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Retired CTA vice president is Preckwinkle pick for Metra board

Updated: November 2, 2013 6:11AM



Cook County Board President Toni Preckwinkle says her next pick to served on the Metra board is a retired CTA vice president.

Romayne Brown has more than 30 years of work experience at the CTA, moving up from conductor to vice president of operations, according to a statement from Preckwinkle’s office.

As vice president of the CTA, Brown developed and administered policies and procedures to “ensure the timeliness and safety of rail transit service to more than 500,000 customers daily,” according to the Preckwinkle statement.

“Romayne Brown’s job was to make sure the trains ran safely and on time. Her decades of transportation experience will be a great asset to the Metra board, which needs someone who knows what it takes to operate a mass transit rail line,” Preckwinkle is quoted as saying in the statement.While at the CTA, Brown also held the titles of superintendent of rail personnel and general manager of rail operations, overseeing functions for the Red, Purple and Yellow lines, according to Preckwinkle.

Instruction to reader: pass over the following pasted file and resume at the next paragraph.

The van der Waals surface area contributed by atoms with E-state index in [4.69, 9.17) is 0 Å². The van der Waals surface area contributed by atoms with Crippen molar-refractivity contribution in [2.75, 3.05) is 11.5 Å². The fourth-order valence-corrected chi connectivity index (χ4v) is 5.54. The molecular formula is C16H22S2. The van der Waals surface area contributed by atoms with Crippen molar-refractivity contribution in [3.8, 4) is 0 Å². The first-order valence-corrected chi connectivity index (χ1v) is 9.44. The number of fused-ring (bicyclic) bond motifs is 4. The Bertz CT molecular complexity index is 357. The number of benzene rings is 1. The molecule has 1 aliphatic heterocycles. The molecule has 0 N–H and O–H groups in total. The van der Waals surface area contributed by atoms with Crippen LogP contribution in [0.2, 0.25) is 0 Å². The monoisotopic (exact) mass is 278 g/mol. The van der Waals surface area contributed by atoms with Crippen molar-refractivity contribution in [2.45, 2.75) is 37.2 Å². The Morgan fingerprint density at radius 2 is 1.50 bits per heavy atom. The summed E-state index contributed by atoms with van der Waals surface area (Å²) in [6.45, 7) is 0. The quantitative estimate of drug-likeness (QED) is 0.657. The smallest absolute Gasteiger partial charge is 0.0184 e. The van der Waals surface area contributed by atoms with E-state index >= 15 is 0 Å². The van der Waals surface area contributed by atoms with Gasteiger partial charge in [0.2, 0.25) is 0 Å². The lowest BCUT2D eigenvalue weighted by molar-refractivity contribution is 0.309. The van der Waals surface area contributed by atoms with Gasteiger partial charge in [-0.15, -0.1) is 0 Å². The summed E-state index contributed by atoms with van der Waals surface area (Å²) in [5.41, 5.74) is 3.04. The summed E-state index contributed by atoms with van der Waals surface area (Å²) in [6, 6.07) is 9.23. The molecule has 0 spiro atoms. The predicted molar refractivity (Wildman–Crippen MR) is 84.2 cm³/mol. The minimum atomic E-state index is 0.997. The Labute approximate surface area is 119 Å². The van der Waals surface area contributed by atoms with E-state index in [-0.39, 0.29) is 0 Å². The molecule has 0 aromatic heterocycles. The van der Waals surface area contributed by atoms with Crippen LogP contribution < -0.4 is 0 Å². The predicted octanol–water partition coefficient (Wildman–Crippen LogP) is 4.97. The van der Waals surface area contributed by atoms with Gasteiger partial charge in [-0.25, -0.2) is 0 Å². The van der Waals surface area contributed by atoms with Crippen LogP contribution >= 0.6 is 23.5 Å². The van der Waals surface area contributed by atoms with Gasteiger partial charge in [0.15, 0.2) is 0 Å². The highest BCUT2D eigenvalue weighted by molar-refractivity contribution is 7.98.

Brown, a South Side native who has lived in Dolton more than 20 years, retired from the CTA in 2010.

“There are few opportunities that could lure me out of retirement,” Brown said in a statement. “Taking on this new challenge appealed to me. I want to help Metra, one of the largest commuter rail systems in the country, return to its primary focus of providing more than 300,000 passenger trips a day to commuters.”

If Brown’s appointment is approved, she would replace Stanley Rakestraw, who resigned in August. Preckwinkle asked for Rakestraw’s resignation after learning he moved to a downtown Chicago condo after his home in suburban Flossmoor burned down.

Several Metra board members have resigned amid controversy over former Metra CEO Alex Clifford’s $718,000 buyout. Clifford resigned June 21, citing the pressure he was under to make political appointments.

Rakestraw held a seat on the Metra board representing the city’s suburbs.

Contributing: Associated Press



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